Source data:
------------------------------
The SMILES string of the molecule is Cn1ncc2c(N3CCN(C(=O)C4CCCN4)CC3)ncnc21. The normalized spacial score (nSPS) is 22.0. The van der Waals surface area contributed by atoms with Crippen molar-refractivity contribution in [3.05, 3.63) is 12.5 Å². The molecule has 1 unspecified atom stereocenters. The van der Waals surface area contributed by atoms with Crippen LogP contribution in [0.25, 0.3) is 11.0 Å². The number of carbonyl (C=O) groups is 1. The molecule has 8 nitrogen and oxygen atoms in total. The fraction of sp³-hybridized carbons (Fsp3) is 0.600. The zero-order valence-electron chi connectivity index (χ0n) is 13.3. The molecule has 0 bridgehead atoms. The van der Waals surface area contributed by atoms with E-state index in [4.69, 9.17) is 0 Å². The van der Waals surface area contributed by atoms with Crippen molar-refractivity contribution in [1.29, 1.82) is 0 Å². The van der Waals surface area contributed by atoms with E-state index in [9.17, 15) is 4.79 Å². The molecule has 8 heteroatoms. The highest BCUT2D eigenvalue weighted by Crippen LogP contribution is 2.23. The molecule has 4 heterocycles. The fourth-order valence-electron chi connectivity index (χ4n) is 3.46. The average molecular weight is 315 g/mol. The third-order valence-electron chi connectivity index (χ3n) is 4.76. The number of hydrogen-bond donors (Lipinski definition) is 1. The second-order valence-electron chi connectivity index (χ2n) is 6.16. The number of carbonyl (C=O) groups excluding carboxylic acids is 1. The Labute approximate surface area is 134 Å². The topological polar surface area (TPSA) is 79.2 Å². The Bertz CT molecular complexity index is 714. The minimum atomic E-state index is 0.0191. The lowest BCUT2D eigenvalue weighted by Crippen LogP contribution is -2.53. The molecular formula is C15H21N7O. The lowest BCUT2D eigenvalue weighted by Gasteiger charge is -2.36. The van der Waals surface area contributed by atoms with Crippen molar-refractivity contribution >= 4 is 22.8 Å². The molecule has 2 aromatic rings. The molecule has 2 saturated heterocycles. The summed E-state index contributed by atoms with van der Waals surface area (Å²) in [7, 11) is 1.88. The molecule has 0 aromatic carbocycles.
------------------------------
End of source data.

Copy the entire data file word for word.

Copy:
The SMILES string of the molecule is Cn1ncc2c(N3CCN(C(=O)C4CCCN4)CC3)ncnc21. The normalized spacial score (nSPS) is 22.0. The van der Waals surface area contributed by atoms with Crippen molar-refractivity contribution in [3.05, 3.63) is 12.5 Å². The molecule has 1 unspecified atom stereocenters. The van der Waals surface area contributed by atoms with Crippen LogP contribution in [0.25, 0.3) is 11.0 Å². The number of carbonyl (C=O) groups is 1. The molecule has 8 nitrogen and oxygen atoms in total. The fraction of sp³-hybridized carbons (Fsp3) is 0.600. The zero-order valence-electron chi connectivity index (χ0n) is 13.3. The molecule has 0 bridgehead atoms. The van der Waals surface area contributed by atoms with E-state index in [4.69, 9.17) is 0 Å². The van der Waals surface area contributed by atoms with Crippen molar-refractivity contribution in [1.29, 1.82) is 0 Å². The van der Waals surface area contributed by atoms with E-state index in [9.17, 15) is 4.79 Å². The molecule has 8 heteroatoms. The highest BCUT2D eigenvalue weighted by Crippen LogP contribution is 2.23. The molecule has 4 heterocycles. The fourth-order valence-electron chi connectivity index (χ4n) is 3.46. The average molecular weight is 315 g/mol. The third-order valence-electron chi connectivity index (χ3n) is 4.76. The number of hydrogen-bond donors (Lipinski definition) is 1. The second-order valence-electron chi connectivity index (χ2n) is 6.16. The number of carbonyl (C=O) groups excluding carboxylic acids is 1. The Labute approximate surface area is 134 Å². The topological polar surface area (TPSA) is 79.2 Å². The Bertz CT molecular complexity index is 714. The minimum atomic E-state index is 0.0191. The lowest BCUT2D eigenvalue weighted by Crippen LogP contribution is -2.53. The molecular formula is C15H21N7O. The lowest BCUT2D eigenvalue weighted by Gasteiger charge is -2.36. The van der Waals surface area contributed by atoms with Crippen molar-refractivity contribution >= 4 is 22.8 Å². The molecule has 2 aromatic rings. The molecule has 2 saturated heterocycles. The summed E-state index contributed by atoms with van der Waals surface area (Å²) in [7, 11) is 1.88. The molecule has 0 aromatic carbocycles.